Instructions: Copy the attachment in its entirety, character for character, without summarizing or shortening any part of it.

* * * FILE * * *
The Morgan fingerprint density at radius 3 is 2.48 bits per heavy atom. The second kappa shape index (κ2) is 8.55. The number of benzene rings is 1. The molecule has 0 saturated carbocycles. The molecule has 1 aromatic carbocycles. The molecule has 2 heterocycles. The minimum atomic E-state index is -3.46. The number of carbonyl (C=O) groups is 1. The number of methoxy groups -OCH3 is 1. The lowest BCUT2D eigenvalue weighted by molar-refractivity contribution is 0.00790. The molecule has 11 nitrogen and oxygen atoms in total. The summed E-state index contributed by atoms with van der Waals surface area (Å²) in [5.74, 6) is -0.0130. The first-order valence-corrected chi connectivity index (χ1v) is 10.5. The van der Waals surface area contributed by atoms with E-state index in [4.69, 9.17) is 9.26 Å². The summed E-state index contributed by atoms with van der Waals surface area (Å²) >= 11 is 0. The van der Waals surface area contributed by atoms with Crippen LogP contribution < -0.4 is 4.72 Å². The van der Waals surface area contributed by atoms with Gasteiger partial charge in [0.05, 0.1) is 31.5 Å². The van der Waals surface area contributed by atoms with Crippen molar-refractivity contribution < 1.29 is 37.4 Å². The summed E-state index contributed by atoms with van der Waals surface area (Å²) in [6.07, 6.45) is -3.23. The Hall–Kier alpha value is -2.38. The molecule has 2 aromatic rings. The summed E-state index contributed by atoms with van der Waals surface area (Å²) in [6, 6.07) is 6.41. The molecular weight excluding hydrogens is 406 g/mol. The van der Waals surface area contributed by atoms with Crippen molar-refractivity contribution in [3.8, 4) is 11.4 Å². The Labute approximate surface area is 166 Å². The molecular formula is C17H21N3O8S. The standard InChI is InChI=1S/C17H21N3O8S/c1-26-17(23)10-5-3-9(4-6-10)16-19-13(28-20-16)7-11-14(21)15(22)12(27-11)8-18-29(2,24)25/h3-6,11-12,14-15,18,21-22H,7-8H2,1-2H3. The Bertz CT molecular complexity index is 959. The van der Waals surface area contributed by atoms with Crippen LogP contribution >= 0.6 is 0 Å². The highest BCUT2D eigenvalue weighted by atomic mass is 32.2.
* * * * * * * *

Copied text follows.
The Morgan fingerprint density at radius 3 is 2.48 bits per heavy atom. The second kappa shape index (κ2) is 8.55. The number of benzene rings is 1. The molecule has 0 saturated carbocycles. The molecule has 1 aromatic carbocycles. The molecule has 2 heterocycles. The minimum atomic E-state index is -3.46. The number of carbonyl (C=O) groups is 1. The number of methoxy groups -OCH3 is 1. The lowest BCUT2D eigenvalue weighted by molar-refractivity contribution is 0.00790. The molecule has 11 nitrogen and oxygen atoms in total. The summed E-state index contributed by atoms with van der Waals surface area (Å²) in [5.74, 6) is -0.0130. The first-order valence-corrected chi connectivity index (χ1v) is 10.5. The van der Waals surface area contributed by atoms with E-state index in [4.69, 9.17) is 9.26 Å². The summed E-state index contributed by atoms with van der Waals surface area (Å²) >= 11 is 0. The van der Waals surface area contributed by atoms with Crippen LogP contribution < -0.4 is 4.72 Å². The van der Waals surface area contributed by atoms with Gasteiger partial charge in [0.05, 0.1) is 31.5 Å². The van der Waals surface area contributed by atoms with Crippen molar-refractivity contribution < 1.29 is 37.4 Å². The summed E-state index contributed by atoms with van der Waals surface area (Å²) in [6.07, 6.45) is -3.23. The Hall–Kier alpha value is -2.38. The molecule has 2 aromatic rings. The summed E-state index contributed by atoms with van der Waals surface area (Å²) in [6, 6.07) is 6.41. The molecular weight excluding hydrogens is 406 g/mol. The van der Waals surface area contributed by atoms with Crippen molar-refractivity contribution in [3.8, 4) is 11.4 Å². The Labute approximate surface area is 166 Å². The molecular formula is C17H21N3O8S. The standard InChI is InChI=1S/C17H21N3O8S/c1-26-17(23)10-5-3-9(4-6-10)16-19-13(28-20-16)7-11-14(21)15(22)12(27-11)8-18-29(2,24)25/h3-6,11-12,14-15,18,21-22H,7-8H2,1-2H3. The Bertz CT molecular complexity index is 959. The van der Waals surface area contributed by atoms with Crippen LogP contribution >= 0.6 is 0 Å². The highest BCUT2D eigenvalue weighted by atomic mass is 32.2.